At 27 years old, Angela Duckworth abandoned her cushy, six-figure job in management consulting at one of the top agencies in the country to become a math teacher.
Talk about a lifestyle change. She took a cut in pay and an increase in work hours to pursue her passion for teaching and along the way she made some observations that sparked her return to academia. All of the research Duckworth conducted while pursuing her Ph.D. in Psychology revolved around the same ground-breaking concept.
The question that drove her research was simple enough: Who is successful and why? The answer even simpler: Grit and effort always matter more than intellectual ability and raw talent.
Inspired by the work of Angela Duckworth, I’ve been exploring and experimenting with how to grow grit + resilience in my students. While I couldn’t find any research conducted on students with special needs or students of bilingual/bicultural backgrounds, my clinical and professional experience give me the confidence to say that it is just as important, if not more, to be intentional in the ways we help our students grow in grit.
One of the ways we are being intentional about helping our students transition from a fixed mindset to a growth mindset is by channeling the power of affirmations. We have been incorporating the Push Through chant created by educator Jasmine Wright into our daily routines.
We had to teach the chant to the kids in sections and lead the call and response ourselves. Two months in, students who usually speak in short utterances and whispers are approaching teachers and asking to lead the chant almost independently. One non-verbal student is learning how to navigate features like Word Finder through LAMP on his iPad to lead the push through chant.
It is a beautiful thing to see how far they have come in their initiation and communication skills.
Just as important, the students are internalizing the message that they can “push through” challenges and mistakes. One of our occupational therapists, Jessica Nacinovich (founder of Jessie Jams and WePlay4Life) has taken to adapting the chant for students in crisis. She asks students things like, “What if the schedule changes?” or “What if YOU don’t get what you want?” and they respond with “I have to be flexible” or “I have to push through.”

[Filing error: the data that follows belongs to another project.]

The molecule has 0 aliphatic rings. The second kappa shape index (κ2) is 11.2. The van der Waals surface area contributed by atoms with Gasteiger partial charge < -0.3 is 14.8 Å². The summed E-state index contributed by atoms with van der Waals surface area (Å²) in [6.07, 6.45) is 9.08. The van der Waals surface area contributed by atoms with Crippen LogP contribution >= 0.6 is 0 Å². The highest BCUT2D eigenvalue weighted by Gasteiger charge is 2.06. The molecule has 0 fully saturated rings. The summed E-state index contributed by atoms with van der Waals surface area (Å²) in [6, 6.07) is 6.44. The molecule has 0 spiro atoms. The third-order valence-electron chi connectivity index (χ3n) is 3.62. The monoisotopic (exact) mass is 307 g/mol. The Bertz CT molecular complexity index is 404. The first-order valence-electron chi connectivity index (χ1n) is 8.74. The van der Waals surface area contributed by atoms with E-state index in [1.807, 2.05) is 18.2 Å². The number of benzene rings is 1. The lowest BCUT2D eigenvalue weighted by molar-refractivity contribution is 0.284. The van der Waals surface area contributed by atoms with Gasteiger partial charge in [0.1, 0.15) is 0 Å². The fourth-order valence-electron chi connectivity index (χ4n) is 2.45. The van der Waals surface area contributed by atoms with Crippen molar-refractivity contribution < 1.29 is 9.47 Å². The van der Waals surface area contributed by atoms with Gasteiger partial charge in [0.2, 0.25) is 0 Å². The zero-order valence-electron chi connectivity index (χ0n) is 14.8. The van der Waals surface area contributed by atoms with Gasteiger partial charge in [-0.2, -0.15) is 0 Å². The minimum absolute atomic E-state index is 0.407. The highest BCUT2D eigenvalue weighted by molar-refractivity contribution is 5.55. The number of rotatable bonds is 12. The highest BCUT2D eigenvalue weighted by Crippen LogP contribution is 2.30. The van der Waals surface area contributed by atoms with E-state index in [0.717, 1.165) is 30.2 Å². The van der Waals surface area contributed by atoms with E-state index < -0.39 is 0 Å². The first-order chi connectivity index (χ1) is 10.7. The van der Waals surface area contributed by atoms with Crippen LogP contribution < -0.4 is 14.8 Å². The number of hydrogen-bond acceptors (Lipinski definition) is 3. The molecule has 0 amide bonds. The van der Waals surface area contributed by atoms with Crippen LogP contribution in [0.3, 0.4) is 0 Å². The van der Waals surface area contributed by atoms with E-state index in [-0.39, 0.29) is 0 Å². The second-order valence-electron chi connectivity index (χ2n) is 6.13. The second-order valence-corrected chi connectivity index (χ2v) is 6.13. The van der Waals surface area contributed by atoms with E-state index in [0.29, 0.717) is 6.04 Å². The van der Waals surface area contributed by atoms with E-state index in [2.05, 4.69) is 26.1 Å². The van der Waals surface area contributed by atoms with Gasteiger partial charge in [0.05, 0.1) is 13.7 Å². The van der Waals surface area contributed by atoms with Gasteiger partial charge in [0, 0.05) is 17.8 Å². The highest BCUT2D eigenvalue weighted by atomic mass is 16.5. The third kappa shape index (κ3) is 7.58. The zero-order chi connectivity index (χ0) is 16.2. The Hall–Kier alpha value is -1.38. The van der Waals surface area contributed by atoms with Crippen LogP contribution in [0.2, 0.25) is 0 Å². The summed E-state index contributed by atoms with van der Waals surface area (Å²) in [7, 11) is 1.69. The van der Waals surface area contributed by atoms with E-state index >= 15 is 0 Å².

I had a student take her glasses off and go to throw them after being told she made a mistake during a structured therapeutic assignment. I stopped her mid-throw.
“I know you’re frustrated, but we all make mistakes. I make mistakes. Your teacher makes mistakes. We have to keep going though. We have to,” I stopped and showed her the pushing motion with my arms. She paused, cracked a smile with her missing front tooth and responded, “we gotta push through.” She put her glasses back on, apologized, and half-shouted, “OK, I’m ready to try again!”
My heart has been smiling since with the validation that what we are doing works. We are helping facilitate brain shifts and the incorporation of this Push Through mantra is helping our students build GRIT.
The one thing your students need to succeed is grit. A never-give-up attitude. And you can help them establish that.
You can download the Push Through chant for free here and in Spanish here if you are interested in implementing it in your therapy sessions or in collaboration with your classroom teachers. (Sidenote: Adelante would be the PROPER Spanish translation for moving forward. Pa’ lante is common Dominican dialect and, in my humble Dominican opinion, sounds better in the chant.)
Adapt it as needed for the specific challenges your students are facing and help your students embrace the transformative power of deliberate, positive self-talk.
(For an in-depth, research-drenched framework, take the time to read Angela Duckworth’s best-selling book Grit: The Power of Passion and Perseverance There is good reason why Duckworth was selected as a 2013 MacArthur Genius Grant fellow. .)
IMPORTANT UPDATE – July 2019
After sitting down and discussing these ideas with equity coaches from NYU’s Center of Strategic Solutions (shout outs to Natalie McCabe Swerger and Cathleen Antoine-Abiola ) and reviewing the work of Dr. Bettina Love – I have come to realize that while the body of this essay is mostly true, the connotation that grit alone is the only thing students need is problematic.
We NEED to change and remove the systematic and attitudinal barriers that have systematically served to deficitize our students. While it would have been easy to delete this post as though it never existed, I think it is more important to show how even when we are well-meaning, we can be working from a place that doesn’t best serve our students. It is our responsibility to model to students that we too make mistakes and we too are forever learning.
I hope to share more soon, but these reflections led to the development of a workshop we titled “Decolonizing Grit: How to Highlight + Grow Resistance” which my colleagues and I first presented at the 2019 Decolonizing Education Conference hosted at the Brooklyn Law School. We have submitted the workshop to be considered for the 2020 SXSW EDU Conference. Stay tuned for updates as we continue this community work for equity and access for all students.